Greggs installs fleet of photovoltaic panels to cut emissions by 600 tonnes per year
Britain's largest bakery chain is cooking up some impressive carbon and energy savings, after it unveiled a series of major new solar installations.
Greggs yesterday confirmed it has installed photovoltaic panels at 10 sites across the UK, in a move that will help slash its carbon emissions by 25 per cent by 2015.
The 10 projects have seen a total of 1.28MW of capacity installed on bakery roofs, providing renewable power to the energy-hungry ovens that are used to bake the company's famous cakes and pasties.
Stephen Weldon, social responsibility manager at Greggs, said that in addition to energy bill and carbon savings the company would also benefit from feed-in tariff payments.
"As a responsible business, we have a duty to manage our energy consumption by becoming more energy efficient in our bakery and retail operations," he said.
"The installation of PV panels on our bakery roofs provided the perfect opportunity to make use of a previously unused [roof space], take advantage of the government's feed-in tariff scheme and generate carbon-neutral electricity for use in the bakeries, and, therefore, reduce the amount of fossil fuel we need to buy and consume."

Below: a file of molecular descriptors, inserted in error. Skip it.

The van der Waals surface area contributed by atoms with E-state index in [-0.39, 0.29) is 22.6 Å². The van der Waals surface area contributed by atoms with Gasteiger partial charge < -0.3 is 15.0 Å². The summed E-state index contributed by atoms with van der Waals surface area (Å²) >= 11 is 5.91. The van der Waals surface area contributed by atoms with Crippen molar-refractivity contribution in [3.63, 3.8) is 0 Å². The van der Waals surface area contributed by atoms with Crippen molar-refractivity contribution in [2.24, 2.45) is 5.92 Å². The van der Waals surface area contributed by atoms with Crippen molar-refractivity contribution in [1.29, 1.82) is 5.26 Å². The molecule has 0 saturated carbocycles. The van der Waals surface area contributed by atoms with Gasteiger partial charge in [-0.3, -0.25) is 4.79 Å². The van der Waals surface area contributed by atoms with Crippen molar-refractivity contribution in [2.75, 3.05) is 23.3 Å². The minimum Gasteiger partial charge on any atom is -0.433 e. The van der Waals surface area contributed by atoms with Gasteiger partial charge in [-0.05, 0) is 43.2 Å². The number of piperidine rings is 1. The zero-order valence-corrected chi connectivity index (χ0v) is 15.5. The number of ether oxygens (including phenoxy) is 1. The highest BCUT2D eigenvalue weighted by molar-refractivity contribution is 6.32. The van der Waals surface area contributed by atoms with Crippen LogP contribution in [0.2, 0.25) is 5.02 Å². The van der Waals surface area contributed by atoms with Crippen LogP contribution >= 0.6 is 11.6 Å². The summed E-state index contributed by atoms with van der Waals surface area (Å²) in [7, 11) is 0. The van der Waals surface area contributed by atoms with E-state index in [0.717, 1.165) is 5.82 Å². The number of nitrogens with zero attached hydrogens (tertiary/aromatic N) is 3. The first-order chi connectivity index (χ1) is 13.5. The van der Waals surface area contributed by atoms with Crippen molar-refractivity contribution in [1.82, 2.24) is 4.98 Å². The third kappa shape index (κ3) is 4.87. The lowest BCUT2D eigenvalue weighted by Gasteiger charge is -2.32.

He added that the PV installations will also help to boost Greggs' reputation as a company that is seeking to keep a handle on rising energy prices and carbon emissions.
"Solar PV one of the most reliable renewable energies on the market, with proven technologies operating across the globe," he said. "Installation makes a visible and public statement of an organisation's sustainable credentials, and provides a very reliable payback in terms of energy savings as well as the guaranteed and index-linked FIT scheme."
The solar panels will help Greggs meet a target to cut its carbon emissions by one quarter per £1m of turnover from 2010 to 2015, alongside energy efficiency measures in both its shops and bakeries.
The company has also this year been striving to boost its recycling rates to 90 per cent, up from 80 per cent last year.
AECOM's Robert Spencer argues forward-looking companies should spread the word about climate change and its solutions to staff and customers
MPs on the Environmental Audit Committee warn chemical pollution is a growing problem in the UK and argue the government has been slow to act
Only trusted traders will be allowed to install energy efficiency measures under the Energy Company Obligation
Government signals it is 'prepared to intervene' to simplify EV charging payment, as new consultation aims to ensure every new home comes with domestic charge points